I didn't use cold caps (which can lessen hair loss), but have used ice socks and ice mitts throughout chemo.  I have had absolutely no neuropathy, and my MedOnc is going to recommend that her other patients use them as well, since I've had such success.  I bought mine on Amazon; I think they're all similar.  Buy extra ice packs so you (or your chemo companion) can switch them out partway through each infusion.  My ice socks & mitts went on about 10 minutes before chemo started (but after the premeds) each time and stayed on until it ended, usually with 1 quick bathroom break.  They're miserable - especially the socks - but it's worth it to not have ended up with neuropathy.

I had someone with me for each infusion, but almost always preferred to zone out with something on my Kindle Fire.  I bought a 10 inch HD version and some good earbuds before starting chemo and it's been a lifesaver.  We have Netflix, Hulu, and Amazon Prime and I caught up on Doctor Who, rewatched (for the third time...) Parks & Rec, watched all of Psych...  I've used it during infusions, but also at home when I feel terrible and need to block out any outside stimulus.  You can also play games or read books on it.  I highly recommend a good tablet for chemo.  We call mine my Chemo Fire to differentiate it from my regular Fire or my Paperwhite.  I like Kindles.

Hard candies!  I found corn-free ones (I'm allergic), but have read that Jolly Ranchers are popular for most ladies.  Anytime my port was flushed when it was accessed, the saline tasted nasty, so the hard candies helped to cover that.  I went through 2-3 each infusion.

Saltines.  Jamie would bring something more substantial for him to eat while we were there, but I was usually feeling pretty cruddy and didn't want an actual meal.  Also, my hands were in huge ice mitts.  So he would feed me saltines so I'd have something in my tummy.  It worked.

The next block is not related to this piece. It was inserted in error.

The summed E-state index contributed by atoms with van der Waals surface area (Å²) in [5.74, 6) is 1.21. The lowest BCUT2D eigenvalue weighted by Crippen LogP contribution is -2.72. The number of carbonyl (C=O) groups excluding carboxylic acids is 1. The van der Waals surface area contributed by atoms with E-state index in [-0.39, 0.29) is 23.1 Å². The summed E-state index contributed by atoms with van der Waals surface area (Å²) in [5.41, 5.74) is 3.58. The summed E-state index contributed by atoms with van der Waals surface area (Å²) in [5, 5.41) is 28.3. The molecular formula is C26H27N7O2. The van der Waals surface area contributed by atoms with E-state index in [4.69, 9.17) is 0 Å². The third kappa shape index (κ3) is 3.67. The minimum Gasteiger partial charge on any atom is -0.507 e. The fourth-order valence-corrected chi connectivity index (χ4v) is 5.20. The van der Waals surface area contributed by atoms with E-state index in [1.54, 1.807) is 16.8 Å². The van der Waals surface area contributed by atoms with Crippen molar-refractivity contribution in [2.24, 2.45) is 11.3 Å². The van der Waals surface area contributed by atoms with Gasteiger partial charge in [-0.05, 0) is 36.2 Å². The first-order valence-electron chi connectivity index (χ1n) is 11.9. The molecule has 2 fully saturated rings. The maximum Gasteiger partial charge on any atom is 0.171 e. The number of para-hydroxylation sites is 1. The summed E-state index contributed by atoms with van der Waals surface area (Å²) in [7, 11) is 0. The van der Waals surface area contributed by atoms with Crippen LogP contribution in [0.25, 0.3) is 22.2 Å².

A cozy blanket from home.  The kids (with my mom's help) made me a fleece blanket that I have had with me for each infusion.  I'm always cold because of the ice socks/mitts, so having that has been wonderful.  

A big water cup with a handle and flexible straw.  Mine is a hospital maternity gift we've had forever; it holds 32 ounces, so I know if I get through 2 of them a day I'm doing well with my water.  The handle and flexible straw make it easy to drink from whether I'm wearing ice mitts or simply feeling weak and cruddy.

At home, a comfy recliner with a side table.  I spend most of my recovery days in the recliner and the side table is full of my stuff - chapstick, Kleenex (with a trash can next to the table), prescription bottles, etc.  

Next to the recliner - an extension cord with all my chargers plugged into it.  Everything can reach the recliner so I don't have to worry about anything running out of juice.

Chemo hasn't been easy, but I've escaped some of the side effects that I was told I would get.  Granted, I still have 2 infusions left, but things have been "good" so far.  A few things that have helped:

A daily probiotic.  I've been taking one for a while - since before my diagnosis - and I think that has helped me escape the diarrhea and/or constipation that chemo normally causes.  I still get "chemo tummy" the day of an infusion (diarrhea) and take stool softeners to counter my pain killer's constipation side effect, but really haven't had any major issues.  I think the probiotic has really helped with that.  I use the Target (Up & Up) brand of the Culturelle Kids stir-in powder.  (It's corn-free.)

Multiple swishings every day of a baking soda & water solution.  Chemo (especially AC) can cause mouth sores, but I've swished 3-4 times a day with this solution and haven't had that problem.  (about 1 tsp baking soda in 20 oz of water.)  I also use a toothpaste (Tom's) that has both fluoride and baking soda in it.

Dark nail polish.  Other breast cancer patients had said that using dark polish during treatment was a way to protect your nails (a lot of times chemo causes them to fall off, develop sores underneath, etc.), so I got permission from my MedOnc to use it.  I'm alternated OPI Black Onyx and OPI Lincoln Park After Dark and have had no nail issues whatsoever.  I've lost my brows and lashes, but at least I still have pretty nails!

2 ACs to go, and then surgery will be toward the end of July.  I'll just keep trusting God and let Him handle this!